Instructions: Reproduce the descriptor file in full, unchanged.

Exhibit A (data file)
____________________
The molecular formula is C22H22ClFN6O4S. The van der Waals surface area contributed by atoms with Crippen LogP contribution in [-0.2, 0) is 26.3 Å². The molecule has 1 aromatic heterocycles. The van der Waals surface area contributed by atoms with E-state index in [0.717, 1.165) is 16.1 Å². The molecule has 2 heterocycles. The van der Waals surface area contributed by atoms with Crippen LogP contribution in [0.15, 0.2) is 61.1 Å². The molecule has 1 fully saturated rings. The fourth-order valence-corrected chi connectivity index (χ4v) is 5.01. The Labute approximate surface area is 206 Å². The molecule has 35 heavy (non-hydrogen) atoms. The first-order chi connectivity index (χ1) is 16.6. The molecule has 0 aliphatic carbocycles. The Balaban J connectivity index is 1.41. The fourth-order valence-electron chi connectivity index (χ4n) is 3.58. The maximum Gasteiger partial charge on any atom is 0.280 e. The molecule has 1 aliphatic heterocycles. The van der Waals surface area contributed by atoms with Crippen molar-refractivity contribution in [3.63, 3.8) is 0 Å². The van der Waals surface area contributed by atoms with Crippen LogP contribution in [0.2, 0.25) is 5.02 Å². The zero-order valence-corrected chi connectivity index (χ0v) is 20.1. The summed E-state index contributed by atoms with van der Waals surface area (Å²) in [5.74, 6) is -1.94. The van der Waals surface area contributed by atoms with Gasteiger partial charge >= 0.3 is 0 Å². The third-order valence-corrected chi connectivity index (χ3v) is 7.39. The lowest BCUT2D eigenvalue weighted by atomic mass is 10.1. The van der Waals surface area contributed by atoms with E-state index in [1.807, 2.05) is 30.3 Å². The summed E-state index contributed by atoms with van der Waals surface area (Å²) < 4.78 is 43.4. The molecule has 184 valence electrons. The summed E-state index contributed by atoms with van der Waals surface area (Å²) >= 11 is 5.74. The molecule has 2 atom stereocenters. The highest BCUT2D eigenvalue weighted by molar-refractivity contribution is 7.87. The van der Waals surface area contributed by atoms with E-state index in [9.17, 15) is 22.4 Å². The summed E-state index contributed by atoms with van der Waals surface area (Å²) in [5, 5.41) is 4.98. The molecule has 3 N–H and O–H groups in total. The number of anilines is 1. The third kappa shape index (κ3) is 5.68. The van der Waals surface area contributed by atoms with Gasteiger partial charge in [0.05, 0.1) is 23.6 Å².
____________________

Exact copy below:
The molecular formula is C22H22ClFN6O4S. The van der Waals surface area contributed by atoms with Crippen LogP contribution in [-0.2, 0) is 26.3 Å². The molecule has 1 aromatic heterocycles. The van der Waals surface area contributed by atoms with E-state index in [0.717, 1.165) is 16.1 Å². The molecule has 2 heterocycles. The van der Waals surface area contributed by atoms with Crippen LogP contribution in [0.15, 0.2) is 61.1 Å². The molecule has 1 fully saturated rings. The fourth-order valence-corrected chi connectivity index (χ4v) is 5.01. The Labute approximate surface area is 206 Å². The molecule has 35 heavy (non-hydrogen) atoms. The first-order chi connectivity index (χ1) is 16.6. The molecule has 0 aliphatic carbocycles. The Balaban J connectivity index is 1.41. The fourth-order valence-electron chi connectivity index (χ4n) is 3.58. The maximum Gasteiger partial charge on any atom is 0.280 e. The molecule has 1 aliphatic heterocycles. The van der Waals surface area contributed by atoms with Crippen molar-refractivity contribution in [3.63, 3.8) is 0 Å². The van der Waals surface area contributed by atoms with Crippen LogP contribution in [0.2, 0.25) is 5.02 Å². The zero-order valence-corrected chi connectivity index (χ0v) is 20.1. The summed E-state index contributed by atoms with van der Waals surface area (Å²) in [5.74, 6) is -1.94. The van der Waals surface area contributed by atoms with Gasteiger partial charge >= 0.3 is 0 Å². The third-order valence-corrected chi connectivity index (χ3v) is 7.39. The lowest BCUT2D eigenvalue weighted by atomic mass is 10.1. The van der Waals surface area contributed by atoms with E-state index in [1.807, 2.05) is 30.3 Å². The summed E-state index contributed by atoms with van der Waals surface area (Å²) < 4.78 is 43.4. The molecule has 184 valence electrons. The summed E-state index contributed by atoms with van der Waals surface area (Å²) >= 11 is 5.74. The molecule has 2 atom stereocenters. The highest BCUT2D eigenvalue weighted by molar-refractivity contribution is 7.87. The van der Waals surface area contributed by atoms with E-state index in [9.17, 15) is 22.4 Å². The summed E-state index contributed by atoms with van der Waals surface area (Å²) in [5, 5.41) is 4.98. The molecule has 3 N–H and O–H groups in total. The number of anilines is 1. The third kappa shape index (κ3) is 5.68. The van der Waals surface area contributed by atoms with Gasteiger partial charge in [0.05, 0.1) is 23.6 Å².